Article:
Experts in the art world agree that art fairs have become increasingly influential in recent years, both on a national and a global scale. What distinguishes these forums from traditional gallery shows is that a fair has more of a “trade show” atmosphere, where artists and galleries set up booths to promote their art, gain valuable exposure, and attract the attention of potential new clients. Experts agree that participating in an art fair can be expensive and risky, but if executed well, it can be rewarding, both financially and for your long-term career. Here are some factors to keep in mind when deciding whether or not to go to an art fair.
Benefits of Participating in an Art Fair
Sales generation: The bottom line is, an art fair gives you the opportunity to display your artwork for sale in a public venue—and for the most part, the general public attends art fairs with an intention to buy. While renting a booth is going to require an initial investment, this can pay dividends both in immediate sales and potential contact with future customers.
Extensive exposure: If the art fair you are going to show at tends to get good attendance, then this can be an excellent opportunity to increase your exposure among gallery owners, dealers, and the general art community. You can maximize this opportunity by preparing in advance engaging sales literature, signage, and displays of your art in order to attract the most attention possible.
Networking opportunities: Don’t forget to bring your business card along to the art fair, as there will be plenty of opportunities to pass it around. You can expect to meet and interact with many different contacts, from gallery owners and serious art collectors to other artists who may be willing to share their own experiences and marketing successes with you.
Reasons an Art Fair May Not Be For You
Expenses: Participation in art fairs requires a lot of coordination and planning, and the expenses involved in all of this can really add up. This includes booth rental and display systems, as well as transportation, lodging, and marketing literature and signage.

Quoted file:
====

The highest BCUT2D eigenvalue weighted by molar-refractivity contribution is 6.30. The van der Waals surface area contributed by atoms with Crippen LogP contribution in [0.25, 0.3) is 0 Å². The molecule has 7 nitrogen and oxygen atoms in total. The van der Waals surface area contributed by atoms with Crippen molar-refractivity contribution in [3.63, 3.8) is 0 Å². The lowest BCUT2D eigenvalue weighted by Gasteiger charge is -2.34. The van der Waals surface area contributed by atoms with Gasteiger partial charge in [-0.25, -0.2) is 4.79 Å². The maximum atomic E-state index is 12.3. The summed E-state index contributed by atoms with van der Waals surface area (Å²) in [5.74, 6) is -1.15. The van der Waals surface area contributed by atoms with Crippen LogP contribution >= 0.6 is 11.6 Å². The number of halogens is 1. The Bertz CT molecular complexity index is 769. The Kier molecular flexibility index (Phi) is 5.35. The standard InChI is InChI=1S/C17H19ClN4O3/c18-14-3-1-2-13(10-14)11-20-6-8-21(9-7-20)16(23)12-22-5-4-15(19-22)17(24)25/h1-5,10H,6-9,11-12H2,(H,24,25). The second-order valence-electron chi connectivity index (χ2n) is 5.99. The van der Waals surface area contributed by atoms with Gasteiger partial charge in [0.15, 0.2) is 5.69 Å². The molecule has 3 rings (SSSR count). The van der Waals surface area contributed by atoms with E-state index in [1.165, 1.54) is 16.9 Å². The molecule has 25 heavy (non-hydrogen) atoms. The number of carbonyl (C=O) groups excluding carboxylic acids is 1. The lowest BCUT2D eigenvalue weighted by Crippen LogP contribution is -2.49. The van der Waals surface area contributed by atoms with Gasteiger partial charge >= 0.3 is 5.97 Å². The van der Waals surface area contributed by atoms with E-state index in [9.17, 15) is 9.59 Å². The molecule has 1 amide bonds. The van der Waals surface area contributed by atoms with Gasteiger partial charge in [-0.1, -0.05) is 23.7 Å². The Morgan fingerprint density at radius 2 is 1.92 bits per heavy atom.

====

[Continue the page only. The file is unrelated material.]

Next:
Logistics: For an individual artist, art fairs tend to be a lot of work. You will need to manage both the setup and tear down of your booth in a variety of weather conditions, as well as the daily restocking and securing of the art. Transportation of your art to and from the venue is also your responsibility.
Price point: The reality is, there is a difference in perception on the part of the art collector of the value of art purchased in an established gallery versus at a fair, which is going to have a direct impact on your price point. If income is your primary goal, then showing at an art fair may not be your best option.
Making Your Decision
When making your decision about whether a particular art fair is the right venue for your work, one of the best things you can do for yourself is to go to it, or to one as similar as possible. You can observe the layout of the fair, the quality of the artist to client interaction, and the general feel of this particular venue to determine if it’s a good place for you. You may also consider doing a bit a research on the specific fair you are considering to make sure it’s in line with your particular goals and interests, keeping the following points in mind:
What are your obligations as stated in the application prospectus? Are you going to be liable for space rental if for some reason the fair is shortened, postponed, or relocated? Are you required to provide carrying insurance on your work or do the fair organizers cover this? Knowing the particulars before you sign anything will help you weigh up whether the risks are worth the benefit.
What has been the experience of participants in the past? A good first step is to request a list of participants from previous years from the producers, which will put you in touch will some of these artists (you can usually contact them via their website). Even canvassing just a few artists to find out whether they thought the fair was worth their time, effort, and money, can result in some very valuable information concerning whether the art fair is a good decision for you.
What have previous attendance numbers been like? The last thing you want to do is to go to all the work and expense of setting up your fair booth only to have a low turnout. Research previous years at that same venue to determine whether this is an investment that’s going to be worth making in the long run.